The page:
Difference Between Agonist and Antagonist

Main Difference

Both the words, Agonist and Antagonist are antonyms of each other, which are widely used in field of anatomy, biochemistry and even in literature. Although their meanings or expression vary in each of the field, but it can easily differentiate between both the terms as they are exactly opposite to each other. If one produces action, the other one opposes this action. In terms of biology, agonist and antagonist are the muscles that generally exist in pairs; bicep and tricep are one of the prominent examples of such muscles as one relaxes and the other contracts at the same time, and when one contracts the other relaxes. The term Agonist is derived from the Latin word agnista, which means ‘contender’, whereas term Antagonist has been derived from Latin and Greek words antagonista and antagonistes respectively, which means ‘competitor, rival or opponent.’

Comparison Chart

AgonistAntagonist
Derived FromThe term Agonist is derived from the Latin word agnista, which means ‘contender’.Antagonist has been derived from Latin and Greek words antagonista and antagonistes respectively, which means ‘competitor, rival or opponent.’
In terms of Anatomy‘Agonist’ is a muscle that is held responsible for the contraction in the body.Antagonist’ is referred as the muscle which gets relaxed due to the contraction in agonist muscle.
In terms of PharmacologyAgonist drugs imitates the effects of neurotransmitters in the human brain.‘Antagonist’ drug block the brain’s neurotransmitters.

What is Agonist?

As mentioned above the word ‘agonist’ has diverse meaning in different fields it is used. Generally speaking it is always the opposite of ‘antagonist’ in around every of the world. The term’ agonist’ is widely used in field of anatomy, biochemistry, pharmacology and even in literature. To know the major usage and meaning of this term, one needs to know about the word with respect to these some of the important fields.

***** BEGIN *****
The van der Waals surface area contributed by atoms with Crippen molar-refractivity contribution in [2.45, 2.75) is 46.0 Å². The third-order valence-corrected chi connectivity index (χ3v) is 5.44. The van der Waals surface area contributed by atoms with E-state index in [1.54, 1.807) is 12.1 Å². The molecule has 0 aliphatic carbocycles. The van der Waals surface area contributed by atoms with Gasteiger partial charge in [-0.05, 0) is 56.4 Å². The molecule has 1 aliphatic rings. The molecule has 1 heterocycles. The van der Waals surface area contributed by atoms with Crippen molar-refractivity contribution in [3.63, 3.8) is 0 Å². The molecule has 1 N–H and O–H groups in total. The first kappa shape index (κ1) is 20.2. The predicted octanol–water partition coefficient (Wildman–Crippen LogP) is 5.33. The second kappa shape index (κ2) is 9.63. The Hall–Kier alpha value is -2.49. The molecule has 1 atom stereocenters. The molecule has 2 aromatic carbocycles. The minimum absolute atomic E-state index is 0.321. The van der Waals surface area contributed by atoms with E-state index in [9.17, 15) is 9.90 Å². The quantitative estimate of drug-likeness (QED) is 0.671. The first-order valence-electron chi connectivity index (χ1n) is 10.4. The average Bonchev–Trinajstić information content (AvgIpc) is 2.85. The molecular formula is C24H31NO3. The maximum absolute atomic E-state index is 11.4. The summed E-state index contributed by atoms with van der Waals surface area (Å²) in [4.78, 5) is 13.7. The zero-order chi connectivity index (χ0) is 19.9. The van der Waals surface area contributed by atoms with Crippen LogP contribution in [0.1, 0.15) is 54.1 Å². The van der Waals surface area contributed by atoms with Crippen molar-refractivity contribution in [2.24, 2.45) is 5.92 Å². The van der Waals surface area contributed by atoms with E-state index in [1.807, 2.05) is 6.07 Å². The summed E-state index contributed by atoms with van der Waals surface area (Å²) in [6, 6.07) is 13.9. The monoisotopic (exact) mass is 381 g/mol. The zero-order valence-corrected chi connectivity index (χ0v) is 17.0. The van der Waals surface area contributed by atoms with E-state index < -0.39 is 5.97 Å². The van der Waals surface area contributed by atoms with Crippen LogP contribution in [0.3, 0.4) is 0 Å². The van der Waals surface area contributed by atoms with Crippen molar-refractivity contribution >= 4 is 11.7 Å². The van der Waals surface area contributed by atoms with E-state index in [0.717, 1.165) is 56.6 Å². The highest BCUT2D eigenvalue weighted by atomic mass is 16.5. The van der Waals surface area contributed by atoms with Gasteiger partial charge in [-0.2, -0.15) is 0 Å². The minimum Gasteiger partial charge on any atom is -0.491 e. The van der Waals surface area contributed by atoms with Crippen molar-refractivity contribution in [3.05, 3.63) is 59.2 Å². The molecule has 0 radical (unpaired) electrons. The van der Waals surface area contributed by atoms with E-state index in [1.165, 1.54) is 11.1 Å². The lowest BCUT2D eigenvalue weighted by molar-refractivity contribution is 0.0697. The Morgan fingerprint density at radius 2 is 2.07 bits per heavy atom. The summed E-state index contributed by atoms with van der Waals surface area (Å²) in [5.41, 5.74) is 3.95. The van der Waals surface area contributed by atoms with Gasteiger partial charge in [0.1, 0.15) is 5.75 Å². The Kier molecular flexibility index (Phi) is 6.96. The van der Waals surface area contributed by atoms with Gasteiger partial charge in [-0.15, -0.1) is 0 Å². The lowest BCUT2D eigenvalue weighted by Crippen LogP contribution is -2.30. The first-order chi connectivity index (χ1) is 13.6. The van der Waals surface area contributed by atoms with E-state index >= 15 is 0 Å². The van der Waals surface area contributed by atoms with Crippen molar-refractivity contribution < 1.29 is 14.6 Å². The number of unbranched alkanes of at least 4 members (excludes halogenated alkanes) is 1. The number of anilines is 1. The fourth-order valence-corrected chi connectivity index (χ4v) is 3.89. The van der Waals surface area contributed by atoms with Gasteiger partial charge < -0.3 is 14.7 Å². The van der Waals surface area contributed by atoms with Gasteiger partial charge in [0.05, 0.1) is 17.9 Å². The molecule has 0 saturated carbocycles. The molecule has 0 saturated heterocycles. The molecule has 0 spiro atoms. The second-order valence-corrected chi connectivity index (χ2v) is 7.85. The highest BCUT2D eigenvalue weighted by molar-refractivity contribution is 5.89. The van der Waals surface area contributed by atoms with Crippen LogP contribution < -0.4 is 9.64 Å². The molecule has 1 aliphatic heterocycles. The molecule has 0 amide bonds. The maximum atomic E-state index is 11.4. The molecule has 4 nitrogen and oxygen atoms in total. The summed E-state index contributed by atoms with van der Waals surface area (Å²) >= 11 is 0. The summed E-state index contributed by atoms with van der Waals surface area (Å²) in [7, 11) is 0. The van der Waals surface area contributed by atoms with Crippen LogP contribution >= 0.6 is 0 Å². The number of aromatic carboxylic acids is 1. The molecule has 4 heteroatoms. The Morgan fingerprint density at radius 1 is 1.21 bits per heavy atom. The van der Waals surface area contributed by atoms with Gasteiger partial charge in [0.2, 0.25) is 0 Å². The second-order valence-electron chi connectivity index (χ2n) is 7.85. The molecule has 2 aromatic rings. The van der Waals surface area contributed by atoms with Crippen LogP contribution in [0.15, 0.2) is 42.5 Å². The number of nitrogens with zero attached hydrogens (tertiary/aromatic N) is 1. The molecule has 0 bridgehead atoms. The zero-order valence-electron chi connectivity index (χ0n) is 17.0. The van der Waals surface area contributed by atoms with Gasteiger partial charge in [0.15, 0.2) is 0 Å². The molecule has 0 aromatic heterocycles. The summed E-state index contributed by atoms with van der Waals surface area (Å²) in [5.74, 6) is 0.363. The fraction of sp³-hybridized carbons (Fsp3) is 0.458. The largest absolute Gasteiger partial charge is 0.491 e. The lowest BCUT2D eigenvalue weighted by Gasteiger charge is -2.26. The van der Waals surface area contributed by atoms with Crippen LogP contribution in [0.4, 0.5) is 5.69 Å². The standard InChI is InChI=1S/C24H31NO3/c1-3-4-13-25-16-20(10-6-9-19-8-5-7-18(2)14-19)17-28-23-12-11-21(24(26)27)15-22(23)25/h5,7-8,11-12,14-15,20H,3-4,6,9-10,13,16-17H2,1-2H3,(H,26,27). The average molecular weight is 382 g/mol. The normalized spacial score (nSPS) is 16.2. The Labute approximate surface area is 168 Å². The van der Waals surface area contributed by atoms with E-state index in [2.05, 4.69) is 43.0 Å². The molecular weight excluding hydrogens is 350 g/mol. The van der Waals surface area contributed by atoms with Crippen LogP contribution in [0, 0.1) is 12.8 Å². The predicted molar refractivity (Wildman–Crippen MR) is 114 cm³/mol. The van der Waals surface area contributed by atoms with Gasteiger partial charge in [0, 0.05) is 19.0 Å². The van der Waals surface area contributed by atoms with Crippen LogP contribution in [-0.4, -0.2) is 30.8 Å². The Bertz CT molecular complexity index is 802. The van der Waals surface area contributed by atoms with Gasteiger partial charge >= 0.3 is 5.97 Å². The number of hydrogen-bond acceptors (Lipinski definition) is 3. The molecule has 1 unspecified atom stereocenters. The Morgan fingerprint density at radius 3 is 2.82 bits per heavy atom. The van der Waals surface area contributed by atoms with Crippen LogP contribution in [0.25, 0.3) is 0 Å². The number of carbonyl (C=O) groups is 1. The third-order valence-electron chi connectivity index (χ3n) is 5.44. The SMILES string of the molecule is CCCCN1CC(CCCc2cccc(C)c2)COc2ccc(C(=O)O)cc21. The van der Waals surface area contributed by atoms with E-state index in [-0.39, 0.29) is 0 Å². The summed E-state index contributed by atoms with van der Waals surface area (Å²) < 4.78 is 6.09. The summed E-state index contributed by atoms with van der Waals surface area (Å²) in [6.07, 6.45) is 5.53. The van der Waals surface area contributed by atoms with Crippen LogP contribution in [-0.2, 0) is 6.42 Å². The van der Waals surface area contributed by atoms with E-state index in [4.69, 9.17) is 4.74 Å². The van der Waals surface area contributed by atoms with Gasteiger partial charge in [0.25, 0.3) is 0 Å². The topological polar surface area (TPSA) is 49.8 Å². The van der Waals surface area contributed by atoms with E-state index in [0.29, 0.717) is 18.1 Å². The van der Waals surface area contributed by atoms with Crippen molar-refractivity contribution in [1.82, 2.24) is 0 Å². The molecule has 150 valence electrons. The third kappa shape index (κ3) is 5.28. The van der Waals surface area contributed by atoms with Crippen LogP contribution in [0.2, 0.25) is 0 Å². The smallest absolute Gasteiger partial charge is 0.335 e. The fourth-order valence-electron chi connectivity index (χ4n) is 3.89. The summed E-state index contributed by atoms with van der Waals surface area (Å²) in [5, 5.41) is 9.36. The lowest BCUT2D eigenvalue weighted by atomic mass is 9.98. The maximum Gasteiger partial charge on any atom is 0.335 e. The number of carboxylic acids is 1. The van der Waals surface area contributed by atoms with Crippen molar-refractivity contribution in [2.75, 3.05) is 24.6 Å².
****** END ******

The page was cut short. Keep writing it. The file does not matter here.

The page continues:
In terms of Biology or Anatomy

‘Agonist’ is a muscle that is held responsible for the contraction, which helps the body to move.

In terms of Biochemistry

An ‘Agonist is a chemical that brings out the biological response with binding to a receptor.

In terms of Pharmacology

Agonist drugs imitates the effects of neurotransmitters in the human brain. These agonist drugs can mainly be divided into two categories: direct-binding agonists and indirect-acting agonists.

In terms of Literature

In literature agonist refers to the protagonist, which is the lead character of any play, novel or film.

What is Antagonist?

Antagonist and agonist are the antonyms of each other, if agonist refers to the action, the antagonist refers to the opposite action as of the agonist. To know the major usage and meaning of this term, one needs to know about the word with respect to these some of the important fields.

In terms of Biology or Anatomy

‘Antagonist’ is referred as the muscle which gets relaxed due to the contraction in agonist muscle.

In terms of Biochemistry

Antagonist is the chemical that binds with a receptor inhibits or interferes with the physiological response of agonist.

In terms of Pharmacology

‘Antagonist’ drug block the brain’s neurotransmitters. They can mainly be divided into two types: direct-acting antagonists and indirect-acting antagonists

In terms of Literature

The villain or the enemy in the play, novel or film that, which comes against the protagonist is called the antagonist.

Agonist vs. Antagonist

  • The term Agonist is derived from the Latin word agnista, which means ‘contender’, whereas term Antagonist has been derived from Latin and Greek words antagonista and antagonistes respectively, which means ‘competitor, rival or opponent.’
  • ‘Agonist’ is a muscle that is held responsible for the contraction in the body, whereas ‘Antagonist’ is referred as the muscle which gets relaxed due to the contraction in agonist muscle.
  • Agonist drugs imitates the effects of neurotransmitters in the human brain, whereas ‘Antagonist’ drug block the brain’s neurotransmitters.

Comparison Video

YouTube video
Harlon Moss

Harlon currently works as a quality moderator and content writer for Difference Wiki. He graduated from the University of California in 2010 with a degree in Computer Science. Follow him on Twitter @HarlonMoss

View all posts by Harlon Moss